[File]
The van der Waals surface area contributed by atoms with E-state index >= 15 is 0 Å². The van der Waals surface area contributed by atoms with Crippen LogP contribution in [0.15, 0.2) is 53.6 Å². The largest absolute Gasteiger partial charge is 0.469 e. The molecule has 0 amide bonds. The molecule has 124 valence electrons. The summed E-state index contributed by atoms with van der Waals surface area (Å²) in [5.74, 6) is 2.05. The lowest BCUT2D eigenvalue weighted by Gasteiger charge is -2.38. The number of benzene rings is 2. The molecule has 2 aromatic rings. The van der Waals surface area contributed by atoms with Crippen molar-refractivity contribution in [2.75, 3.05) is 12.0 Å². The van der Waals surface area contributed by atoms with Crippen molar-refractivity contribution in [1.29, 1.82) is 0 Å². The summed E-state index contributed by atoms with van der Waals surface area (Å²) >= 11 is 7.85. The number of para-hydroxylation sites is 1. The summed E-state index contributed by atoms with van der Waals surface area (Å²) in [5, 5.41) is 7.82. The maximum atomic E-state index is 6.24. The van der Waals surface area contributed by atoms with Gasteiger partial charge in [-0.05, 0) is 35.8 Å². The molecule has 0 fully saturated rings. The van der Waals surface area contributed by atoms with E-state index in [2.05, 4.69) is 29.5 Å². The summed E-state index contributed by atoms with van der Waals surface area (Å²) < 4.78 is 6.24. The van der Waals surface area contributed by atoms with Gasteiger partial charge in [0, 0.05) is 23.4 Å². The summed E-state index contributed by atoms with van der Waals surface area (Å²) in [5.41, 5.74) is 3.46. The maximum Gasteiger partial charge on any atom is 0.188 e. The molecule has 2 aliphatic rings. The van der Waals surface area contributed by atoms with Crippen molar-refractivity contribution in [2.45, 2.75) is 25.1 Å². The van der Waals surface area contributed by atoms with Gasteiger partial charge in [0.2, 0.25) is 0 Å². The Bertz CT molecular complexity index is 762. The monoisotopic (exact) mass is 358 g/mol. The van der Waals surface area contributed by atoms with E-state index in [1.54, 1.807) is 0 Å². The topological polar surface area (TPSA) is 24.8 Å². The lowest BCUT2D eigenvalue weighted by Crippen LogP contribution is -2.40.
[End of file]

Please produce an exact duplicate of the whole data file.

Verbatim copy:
The van der Waals surface area contributed by atoms with E-state index >= 15 is 0 Å². The van der Waals surface area contributed by atoms with Crippen LogP contribution in [0.15, 0.2) is 53.6 Å². The largest absolute Gasteiger partial charge is 0.469 e. The molecule has 0 amide bonds. The molecule has 124 valence electrons. The summed E-state index contributed by atoms with van der Waals surface area (Å²) in [5.74, 6) is 2.05. The lowest BCUT2D eigenvalue weighted by Gasteiger charge is -2.38. The number of benzene rings is 2. The molecule has 2 aromatic rings. The van der Waals surface area contributed by atoms with Crippen molar-refractivity contribution in [2.75, 3.05) is 12.0 Å². The van der Waals surface area contributed by atoms with Crippen molar-refractivity contribution in [1.29, 1.82) is 0 Å². The summed E-state index contributed by atoms with van der Waals surface area (Å²) >= 11 is 7.85. The number of para-hydroxylation sites is 1. The summed E-state index contributed by atoms with van der Waals surface area (Å²) in [5, 5.41) is 7.82. The maximum atomic E-state index is 6.24. The van der Waals surface area contributed by atoms with Gasteiger partial charge in [-0.05, 0) is 35.8 Å². The molecule has 0 fully saturated rings. The van der Waals surface area contributed by atoms with E-state index in [2.05, 4.69) is 29.5 Å². The summed E-state index contributed by atoms with van der Waals surface area (Å²) < 4.78 is 6.24. The van der Waals surface area contributed by atoms with Gasteiger partial charge in [0, 0.05) is 23.4 Å². The summed E-state index contributed by atoms with van der Waals surface area (Å²) in [5.41, 5.74) is 3.46. The maximum Gasteiger partial charge on any atom is 0.188 e. The molecule has 2 aliphatic rings. The van der Waals surface area contributed by atoms with Crippen molar-refractivity contribution in [2.45, 2.75) is 25.1 Å². The van der Waals surface area contributed by atoms with Gasteiger partial charge in [0.2, 0.25) is 0 Å². The Bertz CT molecular complexity index is 762. The monoisotopic (exact) mass is 358 g/mol. The van der Waals surface area contributed by atoms with E-state index in [1.54, 1.807) is 0 Å². The topological polar surface area (TPSA) is 24.8 Å². The lowest BCUT2D eigenvalue weighted by Crippen LogP contribution is -2.40.